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Energy Innovation Should Trump Job Creation

Across the country, it is hard to find an elected official who hasn't jumped on the bandwagon. So many stump speeches marry the policy objectives of saving the environment and creating jobs. It starts at the top: President Barack Obama has promised to spend $150 billion over 10 years to create 5 million green-collar jobs. Like a human wave at a sporting event, Americans are cheering for the green economy to bring us out of our economic funk and solve and foreign energy dependence, all at the same time. Of course, we have serious work to do in these important policy areas. The threat of climate change is real and we must act now. Transforming our national energy system will require broad public support and across sectors. The current economic crisis is a wakeup call for our country to become more competitive by strengthening our education and workforce development systems and committing ourselves to a national innovation agenda. While there is overlap and potential synergy between energy and economic policies, I worry we will accomplish neither if we treat them as one big policy mashup. Our national energy conversation has been subsumed by the frenzy over green jobs. That's understandable considering our rate of 9.4% and the many middle- and lower-income people who see no upside in the global-warming and energy-independence causes. A narrative that claims we will replace all of the lost blue-collar jobs with new green-collar jobs plays much better. But it is important to ask whether these millions of green jobs are real and whether a jobs argument can enable the transformations we need on the energy front. OPPORTUNITIES WILL KNOCKReplacing all of the country's lost industrial jobs with green jobs is unrealistic, but a less-wasteful energy system will create opportunities. Retrofitting buildings and homes, constructing a "smart electric grid," increasing wind and solar capacity, improving mass transit, and increasing research for new energy platforms all have job creation potential. What is not clear is how many of these jobs will be new. In any paradigm shift there are job gains that are offset by losses. And the adoption of new technologies often results in systems that require less labor to operate and maintain. Most likely there will be a job shift as companies align their offerings to serve the new energy market and workers learn additional skills to stay relevant. The transition will create at least a temporary increase in job opportunities due to the enormity and speed of the system change being contemplated. It is also important to distinguish between transitory work, such as rehabbing a building or erecting an offshore wind farm, and longer-term jobs created by companies designing and manufacturing the required technologies and components. Initially, there will be good jobs related to assembly of wind farms, but the turbines won't necessarily be built in the U.S. Manufacturers will produce them wherever they can find the best deals. While every country salivates over these high-wage opportunities, the market is global and the U.S. has a late start. The fighting over jobs will be intense. A NEED FOR CONSENSUSThe problem with overplaying the promise of green jobs to win more backing for "decarbonizing" our economy is twofold. First, it threatens to turn people off to needed environmental actions if jobs don't quickly materialize. Second, the pain of averting global warming and reducing our dependence on foreign oil is greater than we are being told. We need to build a broad consensus across America that transforming our energy system is imperative. We've already seen what happens to support for new energy policies when the price of gasoline at the pump goes down. Expect the same thing to happen if green jobs become the measuring stick for important energy policies like capping emissions and concurrently creating a market to buy and sell exemptions. I hope the U.S. will compete as an innovator and global leader for green-collar work. We need all of the jobs that we can get to help us out of this economic downturn. But the driver for energy policy should not be the labor intensity of alternative approaches. If the best way to address global climate change and energy independence is to employ technology that doesn't create significant numbers of jobs, that is the path we should take. Energy innovation is now playing a supporting role to economic policy and job creation. It is time to give it center stage.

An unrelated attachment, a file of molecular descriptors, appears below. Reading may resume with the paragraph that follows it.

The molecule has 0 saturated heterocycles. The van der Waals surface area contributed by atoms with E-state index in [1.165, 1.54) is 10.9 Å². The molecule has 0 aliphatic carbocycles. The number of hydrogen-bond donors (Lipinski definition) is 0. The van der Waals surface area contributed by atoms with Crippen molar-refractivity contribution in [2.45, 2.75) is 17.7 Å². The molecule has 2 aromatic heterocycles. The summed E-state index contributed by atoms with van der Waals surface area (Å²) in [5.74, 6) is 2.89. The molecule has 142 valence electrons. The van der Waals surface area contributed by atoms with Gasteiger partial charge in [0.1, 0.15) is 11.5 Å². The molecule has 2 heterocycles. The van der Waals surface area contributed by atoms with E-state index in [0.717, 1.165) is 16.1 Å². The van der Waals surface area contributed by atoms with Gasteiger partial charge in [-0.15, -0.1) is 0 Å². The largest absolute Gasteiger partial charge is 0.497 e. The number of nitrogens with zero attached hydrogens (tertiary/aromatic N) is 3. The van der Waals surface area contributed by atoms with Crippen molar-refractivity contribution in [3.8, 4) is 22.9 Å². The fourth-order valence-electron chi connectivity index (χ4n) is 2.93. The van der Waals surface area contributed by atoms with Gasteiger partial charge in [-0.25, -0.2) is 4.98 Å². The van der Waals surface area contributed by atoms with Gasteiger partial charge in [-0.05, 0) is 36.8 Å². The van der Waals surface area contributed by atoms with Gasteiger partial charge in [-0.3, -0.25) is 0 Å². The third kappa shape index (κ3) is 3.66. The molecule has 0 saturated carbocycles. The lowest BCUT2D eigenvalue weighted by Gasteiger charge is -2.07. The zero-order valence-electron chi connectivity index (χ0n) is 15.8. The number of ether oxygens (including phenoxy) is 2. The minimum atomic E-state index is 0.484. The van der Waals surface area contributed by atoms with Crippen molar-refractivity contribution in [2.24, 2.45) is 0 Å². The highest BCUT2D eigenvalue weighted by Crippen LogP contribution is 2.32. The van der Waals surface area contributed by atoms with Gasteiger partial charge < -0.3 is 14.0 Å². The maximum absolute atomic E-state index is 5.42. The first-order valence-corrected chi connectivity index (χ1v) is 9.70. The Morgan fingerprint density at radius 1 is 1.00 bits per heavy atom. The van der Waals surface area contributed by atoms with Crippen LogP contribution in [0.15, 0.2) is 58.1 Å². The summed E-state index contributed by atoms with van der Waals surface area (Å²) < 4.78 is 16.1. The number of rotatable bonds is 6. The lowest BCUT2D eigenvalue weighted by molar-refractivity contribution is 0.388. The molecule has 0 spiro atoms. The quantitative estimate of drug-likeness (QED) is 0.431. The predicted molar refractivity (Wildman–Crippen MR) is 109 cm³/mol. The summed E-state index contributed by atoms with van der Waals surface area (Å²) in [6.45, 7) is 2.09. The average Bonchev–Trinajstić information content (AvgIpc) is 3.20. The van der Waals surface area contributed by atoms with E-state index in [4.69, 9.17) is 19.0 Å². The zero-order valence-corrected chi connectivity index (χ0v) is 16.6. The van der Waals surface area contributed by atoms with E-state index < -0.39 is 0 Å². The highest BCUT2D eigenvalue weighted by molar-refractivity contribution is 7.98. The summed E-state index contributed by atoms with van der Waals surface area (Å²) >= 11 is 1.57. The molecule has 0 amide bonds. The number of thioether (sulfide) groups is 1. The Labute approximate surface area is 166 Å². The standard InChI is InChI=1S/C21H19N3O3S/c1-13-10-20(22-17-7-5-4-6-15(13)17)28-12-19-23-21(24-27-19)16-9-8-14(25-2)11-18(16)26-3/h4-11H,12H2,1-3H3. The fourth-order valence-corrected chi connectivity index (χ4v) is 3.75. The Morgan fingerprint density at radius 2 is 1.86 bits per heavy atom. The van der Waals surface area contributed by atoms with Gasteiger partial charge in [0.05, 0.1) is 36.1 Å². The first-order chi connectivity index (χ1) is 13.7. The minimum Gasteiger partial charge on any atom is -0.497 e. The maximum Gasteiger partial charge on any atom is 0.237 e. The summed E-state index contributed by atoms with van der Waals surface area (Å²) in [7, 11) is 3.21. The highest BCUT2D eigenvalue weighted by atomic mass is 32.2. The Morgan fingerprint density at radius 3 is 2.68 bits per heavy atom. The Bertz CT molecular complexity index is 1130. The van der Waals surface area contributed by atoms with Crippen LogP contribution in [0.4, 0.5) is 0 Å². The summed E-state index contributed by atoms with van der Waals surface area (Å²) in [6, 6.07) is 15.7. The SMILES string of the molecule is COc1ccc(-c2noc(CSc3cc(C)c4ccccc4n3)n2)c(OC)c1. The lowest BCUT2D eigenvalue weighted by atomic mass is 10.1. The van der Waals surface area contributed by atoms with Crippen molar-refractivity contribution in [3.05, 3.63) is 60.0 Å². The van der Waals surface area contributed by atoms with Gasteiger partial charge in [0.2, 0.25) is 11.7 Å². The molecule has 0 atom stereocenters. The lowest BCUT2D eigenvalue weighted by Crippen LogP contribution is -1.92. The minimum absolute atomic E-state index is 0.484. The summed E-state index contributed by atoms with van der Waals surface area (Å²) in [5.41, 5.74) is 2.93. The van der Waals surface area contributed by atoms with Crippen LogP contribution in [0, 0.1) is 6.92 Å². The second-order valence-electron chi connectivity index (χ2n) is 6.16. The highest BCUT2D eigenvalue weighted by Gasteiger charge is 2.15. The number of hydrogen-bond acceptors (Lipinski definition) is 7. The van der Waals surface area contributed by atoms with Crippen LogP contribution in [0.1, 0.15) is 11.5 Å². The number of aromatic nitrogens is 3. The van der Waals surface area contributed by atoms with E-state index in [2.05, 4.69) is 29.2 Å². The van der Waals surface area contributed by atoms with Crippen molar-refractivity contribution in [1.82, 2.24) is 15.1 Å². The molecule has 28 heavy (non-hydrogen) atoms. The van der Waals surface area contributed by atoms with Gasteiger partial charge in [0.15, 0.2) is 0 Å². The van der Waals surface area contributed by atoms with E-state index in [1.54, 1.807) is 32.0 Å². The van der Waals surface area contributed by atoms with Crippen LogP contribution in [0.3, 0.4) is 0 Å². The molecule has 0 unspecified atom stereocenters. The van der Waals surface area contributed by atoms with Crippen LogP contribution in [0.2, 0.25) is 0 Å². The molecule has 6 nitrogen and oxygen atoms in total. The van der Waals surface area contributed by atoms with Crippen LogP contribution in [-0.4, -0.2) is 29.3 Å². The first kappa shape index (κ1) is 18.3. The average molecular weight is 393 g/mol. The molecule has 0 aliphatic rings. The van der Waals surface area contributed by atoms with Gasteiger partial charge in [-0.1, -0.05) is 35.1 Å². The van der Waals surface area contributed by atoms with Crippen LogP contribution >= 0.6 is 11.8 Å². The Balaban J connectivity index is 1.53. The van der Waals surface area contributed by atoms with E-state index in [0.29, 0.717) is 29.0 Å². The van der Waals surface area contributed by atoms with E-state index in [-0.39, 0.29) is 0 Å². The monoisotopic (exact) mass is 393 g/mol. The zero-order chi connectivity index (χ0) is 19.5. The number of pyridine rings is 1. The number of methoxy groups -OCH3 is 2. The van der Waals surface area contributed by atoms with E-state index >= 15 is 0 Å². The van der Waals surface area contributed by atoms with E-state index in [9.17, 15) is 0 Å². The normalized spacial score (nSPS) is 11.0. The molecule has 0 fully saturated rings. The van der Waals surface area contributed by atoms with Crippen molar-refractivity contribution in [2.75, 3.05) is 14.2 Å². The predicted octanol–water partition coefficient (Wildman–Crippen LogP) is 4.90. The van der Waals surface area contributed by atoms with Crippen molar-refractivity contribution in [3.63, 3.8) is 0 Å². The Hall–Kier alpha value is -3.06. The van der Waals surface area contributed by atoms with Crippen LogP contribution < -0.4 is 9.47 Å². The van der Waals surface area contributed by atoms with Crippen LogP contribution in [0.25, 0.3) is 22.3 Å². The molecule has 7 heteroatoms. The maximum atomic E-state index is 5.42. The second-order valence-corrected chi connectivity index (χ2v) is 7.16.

Saul Kaplan is the founder and Chief Catalyst of the Business Innovation Factory. Saul also blogs at It's Saul Connected.

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